Sources familiar with the Al Gross campaign tell the Landmine that Independent candidate Al Gross plans to withdraw from the special general congressional election to replace the late Don Young.
With the vast of majority of primary votes counted, Gross is currently in third place with 12.65%. Republican Sarah Palin is in first place with 27.59%, Republican Nick Begich is in second place with 19.27%, and Democrat Mary Peltola is in fourth place with 9.44%. The special primary election is scheduled to be certified on June 25.
In the new voting system that voters approved in 2020, the top-four primary candidates advance to a ranked choice general. If one of the top-four withdraws before the deadline – which is June 26 for the special general election – the fifth place finisher moves up. Republican Tara Sweeney, who is in fifth place with 5.79%, will move up to the special general election if Gross officially withdraws. The special general election will appear on the regular August 16 primary ballot.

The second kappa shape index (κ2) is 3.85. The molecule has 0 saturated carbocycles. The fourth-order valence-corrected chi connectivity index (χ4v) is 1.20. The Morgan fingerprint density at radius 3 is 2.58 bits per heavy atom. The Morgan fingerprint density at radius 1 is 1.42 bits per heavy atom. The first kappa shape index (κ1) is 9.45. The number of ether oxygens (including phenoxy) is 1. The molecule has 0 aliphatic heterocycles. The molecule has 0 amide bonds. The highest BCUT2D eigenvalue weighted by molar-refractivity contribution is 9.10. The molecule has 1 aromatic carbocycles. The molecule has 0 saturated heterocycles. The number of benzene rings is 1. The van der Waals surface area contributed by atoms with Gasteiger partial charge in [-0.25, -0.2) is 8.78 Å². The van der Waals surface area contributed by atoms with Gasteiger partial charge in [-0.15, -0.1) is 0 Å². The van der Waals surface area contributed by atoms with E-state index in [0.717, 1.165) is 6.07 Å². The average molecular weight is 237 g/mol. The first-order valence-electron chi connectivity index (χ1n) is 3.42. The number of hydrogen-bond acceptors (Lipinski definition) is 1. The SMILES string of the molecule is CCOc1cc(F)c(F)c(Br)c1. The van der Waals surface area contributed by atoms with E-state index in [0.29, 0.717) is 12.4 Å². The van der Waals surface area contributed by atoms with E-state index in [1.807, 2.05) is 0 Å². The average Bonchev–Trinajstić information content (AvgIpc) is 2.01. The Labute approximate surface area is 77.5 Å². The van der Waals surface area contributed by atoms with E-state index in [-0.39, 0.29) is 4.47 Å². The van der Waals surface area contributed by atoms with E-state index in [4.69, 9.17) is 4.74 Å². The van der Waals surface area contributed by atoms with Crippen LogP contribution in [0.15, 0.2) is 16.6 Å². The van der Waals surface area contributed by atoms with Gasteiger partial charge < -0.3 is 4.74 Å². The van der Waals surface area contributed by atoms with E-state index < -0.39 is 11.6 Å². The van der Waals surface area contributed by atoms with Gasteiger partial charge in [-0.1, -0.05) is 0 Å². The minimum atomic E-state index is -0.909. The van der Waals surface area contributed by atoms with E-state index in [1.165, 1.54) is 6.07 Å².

Sources report that Gross made the decision to withdraw for personal reasons, but would not provide additional detail.
Gross is also a candidate in the regular U.S. House primary election. If he withdraws from the special general election, he will also likely withdraw from the regular primary election. This would give Sweeney a good chance of placing in the top-four and advancing to the regular general election.
Gross ran and won as an independent in the 2020 Democratic party. He went on to unsuccessfully challenge Senator Dan Sullivan (R – Alaska) in the 2020 general election. In early May, the Alaska Democratic Party turned on Gross, posting on social media, “He’s not a liberal, he’s not a Democrat and he sure as hell doesn’t share your Democratic values, but pandering Al Gross still has the audacity to beg for your money after saying he’d caucus with Republicans…do you REALLY want your money going to support the Donald Trump/Sarah Palin platform?”
This is a developing story.
Update: Al Gross released the following statement not long after this article was published.